Henry Threadgill, “To Undertake My Corners Open”, part 2

Over a year ago I started transcribing Henry Threadgill’s “To Undertake My Corners Open”. I got to the 90% point a long time ago, but as with many projects, it’s the last 10% that takes the most calendar time. One thing that slowed me down is that Threadgill’s flute is super sharp, especially in the high registers, approaching 50 cents by the end of the piece, playing havoc with my ability to match pitches as well as my motivation. I finally got out of that rut when I realized that he was consistently sharp and not just all over the place from one phrase to the next. Once again I could never have finished this project without the great software Transcribe!.

Here’s the PDF of the score; I won’t reproduce it here because it runs to 14 pages. Some analysis is coming up, but this has been so long in coming that I didn’t want to slow it down further by waiting until I had a complete essay written up about it. A few general points:

  • Each of the solo section has a different harmonic cycle. The trombone has 3 cycles of 95 beats, the guitar has 8 cycles of 22 beats, and the flute has 2 cycles of 96 beats. As far as I can tell they’re all completely independent.
  • The structure of each cycle definitely includes chords, or at least pitch collections, not just bass notes. They vary a bit each time around but in general the “changes” for each cycle are pretty consistent.
  • Just as the trombone cycle (mm. 18—41) is the head (mm. 1—15) slowed down,, the guitar cycle (mm. 90—95) is the little bit between the recap and coda (mm. 183—191) slowed down, and the flute cycle (mm. 130—150) is the coda (mm. 193—217) slowed down. I was particularly happy to discover this last one, since I was having trouble making sense of the coda before; I couldn’t even figure out how to bar it. If it seems a little over-barred now, it’s because I matched it to the meters of the flute cycle, and the rhythms don’t make any less sense than they would with any other barring.
  • Maybe it’s just me, but I feel like the cycles get further out harmonically as the piece progresses. The trombone solo feels very tonal in a lot of places, the guitar solo is a bit less consonant, and the flute solo feels really abstract (although perhaps the fact that he is 40 cents sharp doesn’t help).

Still to do:

  • Write out the “harmonies” of each cycle.
  • See how those harmonies compare to their “source material”.
  • Look for more rules about how the melodies and harmonies are constructed.
  • Compare to other recorded performances of the same piece to see how much is kept consistent. For example, I assume that the entire coda is through-composed, but perhaps there’s some room for variation there.

All thoughts on the analysis and/or suggestions on the transcription itself are welcome.

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7 Responses to “Henry Threadgill, “To Undertake My Corners Open”, part 2”

  1. oe F .___ says:

    Great !
    I have been waiting for the second half of this .
    I will write back to you very soon .
    O .

  2. Sen says:

    Amazing work, thanks

    Glad you were able to finish and publish. I wonder how have you managed to write it all out in metre, how did you group the phrase lengths into a measure ?

    On the recording it sounds like the downbeats are avoid intentionally, although it does make it easier to read in some sections. Look forward to any more insights you can give.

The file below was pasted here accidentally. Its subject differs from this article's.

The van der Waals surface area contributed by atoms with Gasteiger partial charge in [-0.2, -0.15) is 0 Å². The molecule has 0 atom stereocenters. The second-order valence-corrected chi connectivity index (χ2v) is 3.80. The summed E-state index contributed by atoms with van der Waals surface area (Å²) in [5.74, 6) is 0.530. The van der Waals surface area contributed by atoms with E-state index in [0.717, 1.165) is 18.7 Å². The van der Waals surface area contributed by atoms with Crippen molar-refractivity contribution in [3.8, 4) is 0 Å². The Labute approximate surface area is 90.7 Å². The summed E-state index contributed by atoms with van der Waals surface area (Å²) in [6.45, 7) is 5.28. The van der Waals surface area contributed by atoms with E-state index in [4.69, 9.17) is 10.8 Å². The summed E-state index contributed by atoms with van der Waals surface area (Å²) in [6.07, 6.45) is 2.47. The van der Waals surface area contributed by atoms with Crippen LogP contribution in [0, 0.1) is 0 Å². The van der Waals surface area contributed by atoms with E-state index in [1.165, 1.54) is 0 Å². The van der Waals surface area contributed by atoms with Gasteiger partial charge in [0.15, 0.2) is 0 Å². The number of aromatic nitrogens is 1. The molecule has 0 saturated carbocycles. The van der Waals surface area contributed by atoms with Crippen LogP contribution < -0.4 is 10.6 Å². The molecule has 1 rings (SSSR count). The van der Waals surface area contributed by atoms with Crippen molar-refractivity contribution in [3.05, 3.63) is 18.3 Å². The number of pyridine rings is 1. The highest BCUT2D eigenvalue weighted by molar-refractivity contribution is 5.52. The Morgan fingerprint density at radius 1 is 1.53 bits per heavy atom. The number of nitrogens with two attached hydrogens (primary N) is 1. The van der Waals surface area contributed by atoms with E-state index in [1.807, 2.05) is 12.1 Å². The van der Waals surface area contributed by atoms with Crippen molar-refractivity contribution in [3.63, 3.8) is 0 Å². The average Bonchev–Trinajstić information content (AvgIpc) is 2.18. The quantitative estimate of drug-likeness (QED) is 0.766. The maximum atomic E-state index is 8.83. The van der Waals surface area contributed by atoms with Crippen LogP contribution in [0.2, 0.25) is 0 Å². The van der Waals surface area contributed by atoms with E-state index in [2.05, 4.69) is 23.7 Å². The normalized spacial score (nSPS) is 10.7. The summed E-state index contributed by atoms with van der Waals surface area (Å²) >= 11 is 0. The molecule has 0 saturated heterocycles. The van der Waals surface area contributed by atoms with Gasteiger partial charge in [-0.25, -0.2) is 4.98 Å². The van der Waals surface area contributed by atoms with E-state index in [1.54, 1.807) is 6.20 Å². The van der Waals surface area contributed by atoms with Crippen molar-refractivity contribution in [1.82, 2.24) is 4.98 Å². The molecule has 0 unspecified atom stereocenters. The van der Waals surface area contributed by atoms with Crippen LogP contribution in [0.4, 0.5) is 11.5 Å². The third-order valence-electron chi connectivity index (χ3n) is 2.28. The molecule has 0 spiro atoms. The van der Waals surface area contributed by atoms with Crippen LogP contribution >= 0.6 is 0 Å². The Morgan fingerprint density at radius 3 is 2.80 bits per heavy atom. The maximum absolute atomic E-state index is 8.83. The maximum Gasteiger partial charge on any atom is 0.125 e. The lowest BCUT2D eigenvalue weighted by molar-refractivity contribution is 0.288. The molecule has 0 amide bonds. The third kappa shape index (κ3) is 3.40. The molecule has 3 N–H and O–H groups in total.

3. dfan says:

    Yeah, Threadgill definitely goes for a continuous pulse rather than dividing things into measures (he has said so explicitly). For my barring, I generally went for 4/4 as long as it seemed reasonably idiomatic. If there was a clear harmony change that didn’t line up and didn’t resolve itself immediately, I’d add or subtract beats. The fact that most of the piece is in cycles meant that I got to see sections come around multiple times, which helped confirm that my barrings were reasonable. There were a couple places, like the guitar/bass loop at the beginning, that I’m not really happy with; with that guitar/bass loop I just chose the phase so that they exit the loop cleanly at the end. The hardest part was the last tutti section, which I had zero idea how to bar until I noticed that it’s just the flute solo at double speed, which made all the barlines fall into place nicely.

  4. Sen says:

    I have a live mp3 version of this from a festival performance of Zooid, do you want to hear it ?

    The arrangement is so similar to the studio one including the head, solo order/length, I wonder if the same no of cycles are being used the interval sets are the same I guess, some of it is a bit more abstract and freer. Are you a scholar or a post grad in jazz ? There seems to be a distinct lack of study of Threadgill’s work by musicologists, maybe this will inspire me, some of his older work is easier to transcribe.

  5. dfan says:

    I’d love to hear it, thanks! It would be interesting to hear what’s constant and what varies. I have a guess about what’s composed out and what’s not, but it would be nice to have that confirmed or disproved. My email is dfan at dfan.org, please feel free to send it along. As far as my qualifications go, I have a bachelor’s in classical composition and a good ear, that’s about it. I like Threadgill’s earlier work a lot as well; as you say, it’s more understandable, but still really interesting. I agree that more people should be paying attention to his work!

  6. Sen says:

    dfan Did you get the mp3 I sent you ? hope you enjoyed it

  7. Greg says:

    Nice blog! I would love to hear it but I can’t find it… If you have an idea.

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